Sometimes better later than never isn’t true at all. Jay Z had an appeals court affirm the dismissal of a “frivolous” copyright infringement and there are many lessons to be learned about the do’s and do not’s of copyright law in this case including what to do if someone steals your music.
Plaintiff, Chauncey Mahan, is a sound engineer and music programmer who was hired as an independent contractor by Roc-A-Fella records and Jay Z to create sound recordings. From 1999 to 2000, Mahan contributed to some 41 tracks including “Big Pimpin'” and is thanked on the albums for doing so and the relationship ended. Fast forward until 2014, Mahan had Jay Z’s record company over for a little visit to Mahan’s storage unit which contained unpublished sound recordings created during the collaboration period. Jay Z’s attorneys called the police and the L.A.P.D. seized items containing the works from Mahan’s storage. Mahan, not so happy about this, then filed suit and asserted, for the first time, that he was a joint copyright owner to all the songs.
The statute of limitations for copyright infringement is three years from discovery and Mahan had full knowledge that the songs were published and did nothing to assert his rights earlier. Mahan argued that his three year clock didn’t being to run until he received “express repudiation” that he was a joint owner which didn’t happen until the L.A.P.D. seizure; the judge did not find this novel argument compelling.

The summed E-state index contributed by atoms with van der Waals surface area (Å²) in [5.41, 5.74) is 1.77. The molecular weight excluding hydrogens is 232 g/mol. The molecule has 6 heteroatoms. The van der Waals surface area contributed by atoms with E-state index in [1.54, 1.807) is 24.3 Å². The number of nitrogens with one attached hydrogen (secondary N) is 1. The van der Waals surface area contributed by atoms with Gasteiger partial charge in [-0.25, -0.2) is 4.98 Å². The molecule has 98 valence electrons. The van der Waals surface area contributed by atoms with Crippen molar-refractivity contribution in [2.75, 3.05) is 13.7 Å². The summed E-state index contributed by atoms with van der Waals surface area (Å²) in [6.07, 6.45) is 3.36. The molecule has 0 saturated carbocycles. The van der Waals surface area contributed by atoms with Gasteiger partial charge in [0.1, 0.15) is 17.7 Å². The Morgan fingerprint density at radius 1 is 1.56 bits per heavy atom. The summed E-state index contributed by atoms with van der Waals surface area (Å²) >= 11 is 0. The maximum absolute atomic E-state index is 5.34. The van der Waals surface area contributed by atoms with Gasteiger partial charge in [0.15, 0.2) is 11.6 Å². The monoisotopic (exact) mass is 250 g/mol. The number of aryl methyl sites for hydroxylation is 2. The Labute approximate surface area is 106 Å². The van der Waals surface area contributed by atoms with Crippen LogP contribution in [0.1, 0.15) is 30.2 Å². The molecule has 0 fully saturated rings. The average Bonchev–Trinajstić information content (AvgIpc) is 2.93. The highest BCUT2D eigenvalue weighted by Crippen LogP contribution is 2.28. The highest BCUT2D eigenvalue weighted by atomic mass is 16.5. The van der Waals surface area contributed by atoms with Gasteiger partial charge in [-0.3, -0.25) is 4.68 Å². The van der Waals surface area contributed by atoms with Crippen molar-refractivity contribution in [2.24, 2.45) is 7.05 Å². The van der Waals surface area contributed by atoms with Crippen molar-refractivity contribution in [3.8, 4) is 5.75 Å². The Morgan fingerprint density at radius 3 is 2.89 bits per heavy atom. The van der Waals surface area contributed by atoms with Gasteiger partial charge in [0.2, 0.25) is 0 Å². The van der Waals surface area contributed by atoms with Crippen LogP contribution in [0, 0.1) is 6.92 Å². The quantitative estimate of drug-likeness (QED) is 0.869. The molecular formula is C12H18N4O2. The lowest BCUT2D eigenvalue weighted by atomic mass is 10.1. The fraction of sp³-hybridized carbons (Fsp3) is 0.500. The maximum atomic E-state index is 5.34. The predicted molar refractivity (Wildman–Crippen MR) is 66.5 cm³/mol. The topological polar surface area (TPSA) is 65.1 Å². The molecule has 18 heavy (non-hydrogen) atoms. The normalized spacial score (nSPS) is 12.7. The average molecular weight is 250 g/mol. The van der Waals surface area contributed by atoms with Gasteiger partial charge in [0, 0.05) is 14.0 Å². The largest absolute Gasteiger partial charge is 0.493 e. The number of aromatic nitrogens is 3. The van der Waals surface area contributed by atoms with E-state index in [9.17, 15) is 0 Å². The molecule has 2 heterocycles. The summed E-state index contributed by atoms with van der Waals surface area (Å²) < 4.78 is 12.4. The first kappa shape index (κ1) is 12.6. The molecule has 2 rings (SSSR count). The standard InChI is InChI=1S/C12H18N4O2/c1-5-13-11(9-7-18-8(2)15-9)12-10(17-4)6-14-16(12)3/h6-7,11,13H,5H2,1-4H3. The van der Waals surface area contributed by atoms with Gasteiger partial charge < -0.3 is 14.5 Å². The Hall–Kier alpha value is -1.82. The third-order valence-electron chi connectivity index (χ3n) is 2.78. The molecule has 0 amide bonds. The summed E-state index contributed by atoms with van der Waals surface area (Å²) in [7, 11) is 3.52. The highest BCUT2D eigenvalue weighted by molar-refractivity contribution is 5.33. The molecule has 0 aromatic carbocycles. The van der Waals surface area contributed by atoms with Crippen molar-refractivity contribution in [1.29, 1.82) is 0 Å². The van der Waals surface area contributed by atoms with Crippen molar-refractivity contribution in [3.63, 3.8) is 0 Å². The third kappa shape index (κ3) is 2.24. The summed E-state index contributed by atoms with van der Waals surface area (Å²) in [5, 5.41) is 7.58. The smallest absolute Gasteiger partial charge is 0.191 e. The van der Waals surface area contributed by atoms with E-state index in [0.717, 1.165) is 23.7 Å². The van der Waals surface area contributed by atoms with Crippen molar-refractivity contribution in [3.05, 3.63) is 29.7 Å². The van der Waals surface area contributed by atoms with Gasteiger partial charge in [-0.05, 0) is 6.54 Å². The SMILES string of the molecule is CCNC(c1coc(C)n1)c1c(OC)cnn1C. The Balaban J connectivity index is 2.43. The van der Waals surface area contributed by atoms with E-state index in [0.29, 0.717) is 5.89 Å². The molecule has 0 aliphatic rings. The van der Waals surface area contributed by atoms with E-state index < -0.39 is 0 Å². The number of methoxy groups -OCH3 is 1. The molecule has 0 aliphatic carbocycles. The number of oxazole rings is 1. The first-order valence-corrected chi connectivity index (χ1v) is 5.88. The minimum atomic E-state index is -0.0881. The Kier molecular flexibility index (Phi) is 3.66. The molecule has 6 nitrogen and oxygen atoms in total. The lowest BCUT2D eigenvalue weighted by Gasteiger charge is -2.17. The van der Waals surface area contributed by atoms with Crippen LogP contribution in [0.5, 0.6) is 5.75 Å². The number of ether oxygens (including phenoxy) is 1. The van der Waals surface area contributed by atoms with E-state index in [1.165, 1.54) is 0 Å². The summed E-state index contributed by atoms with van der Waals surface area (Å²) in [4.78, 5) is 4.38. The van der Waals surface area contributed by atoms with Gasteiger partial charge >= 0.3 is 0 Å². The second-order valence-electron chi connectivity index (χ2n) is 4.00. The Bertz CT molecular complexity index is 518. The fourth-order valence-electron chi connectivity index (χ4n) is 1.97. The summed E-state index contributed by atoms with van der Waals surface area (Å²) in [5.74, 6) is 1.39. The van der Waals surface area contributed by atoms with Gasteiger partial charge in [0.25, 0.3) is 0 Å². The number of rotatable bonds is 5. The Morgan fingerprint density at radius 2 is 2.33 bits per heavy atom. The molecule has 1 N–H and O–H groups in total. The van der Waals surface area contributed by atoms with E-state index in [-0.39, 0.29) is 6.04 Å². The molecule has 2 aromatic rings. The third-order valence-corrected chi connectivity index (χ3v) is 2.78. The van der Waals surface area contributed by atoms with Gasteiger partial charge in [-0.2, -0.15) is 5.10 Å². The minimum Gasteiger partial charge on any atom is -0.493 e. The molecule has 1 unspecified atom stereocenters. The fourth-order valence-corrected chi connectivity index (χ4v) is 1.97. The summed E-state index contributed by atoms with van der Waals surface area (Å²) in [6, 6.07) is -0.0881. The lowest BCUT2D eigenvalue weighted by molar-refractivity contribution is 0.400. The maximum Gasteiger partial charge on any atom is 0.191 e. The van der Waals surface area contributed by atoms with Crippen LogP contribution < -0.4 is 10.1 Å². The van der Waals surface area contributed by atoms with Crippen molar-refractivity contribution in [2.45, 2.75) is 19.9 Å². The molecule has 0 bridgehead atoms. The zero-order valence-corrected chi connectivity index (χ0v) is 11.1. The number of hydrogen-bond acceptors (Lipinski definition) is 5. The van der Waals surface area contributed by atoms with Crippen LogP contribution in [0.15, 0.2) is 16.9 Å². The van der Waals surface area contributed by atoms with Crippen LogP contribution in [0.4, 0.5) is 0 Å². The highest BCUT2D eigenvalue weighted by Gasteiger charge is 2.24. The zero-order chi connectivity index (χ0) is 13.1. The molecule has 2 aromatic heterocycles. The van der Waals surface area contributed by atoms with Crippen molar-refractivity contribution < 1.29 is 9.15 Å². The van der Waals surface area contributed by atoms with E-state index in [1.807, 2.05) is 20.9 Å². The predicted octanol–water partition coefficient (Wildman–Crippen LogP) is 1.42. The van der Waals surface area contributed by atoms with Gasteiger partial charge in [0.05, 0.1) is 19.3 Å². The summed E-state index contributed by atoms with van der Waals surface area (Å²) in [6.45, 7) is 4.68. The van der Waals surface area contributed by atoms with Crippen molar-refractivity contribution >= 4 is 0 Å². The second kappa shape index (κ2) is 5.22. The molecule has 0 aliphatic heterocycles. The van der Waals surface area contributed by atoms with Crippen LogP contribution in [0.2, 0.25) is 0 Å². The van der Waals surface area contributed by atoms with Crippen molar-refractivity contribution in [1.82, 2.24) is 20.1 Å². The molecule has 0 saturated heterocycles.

Under the Copyright Act, the court can, in its discretion, award attorneys’ fees to the prevailing party. There is no precise rule when fees should be awarded but some of the factors include frivolousness and objective unreasonableness. Here, the judge held that Mahan’s conduct in waiting so long and then arguing that the three year statute of limitations didn’t run was objectively unreasonable. The judge awarded Jay Z $194,000 in damages and Roc Nation another $60,000.
To make matters worse, Mahan appealed the case to the Second Circuit Court of Appeals. In its ruling, the court upheld the lower court’s ruling but found this to be such a clear cut case that the appeal was frivolous. Because the court found the appeal so baseless, it remanded the case back to the district court for the purpose of determining additional attorneys’ fees to be awarded to Jay Z for being forced to participate in the appeal. Ouch. Filing a brief for and appeal is a time-consuming and costly process so Mahan could be looking at another sizable bill.
Lessons to be taken from the case:
- If someone steals your music (or anything else for that matter) or is not giving you credit as a creator, act fact. You have three years to bring a claim but better to do it sooner.
- Be sure your music is being infringed before commencing a lawsuit. If you bring a frivolous copyright infringement case, you could be liable to pay the other side’s attorneys’ fees.
- If you lose a frivolous case, deal with it and don’t keep appealing or the fee award could get much higher.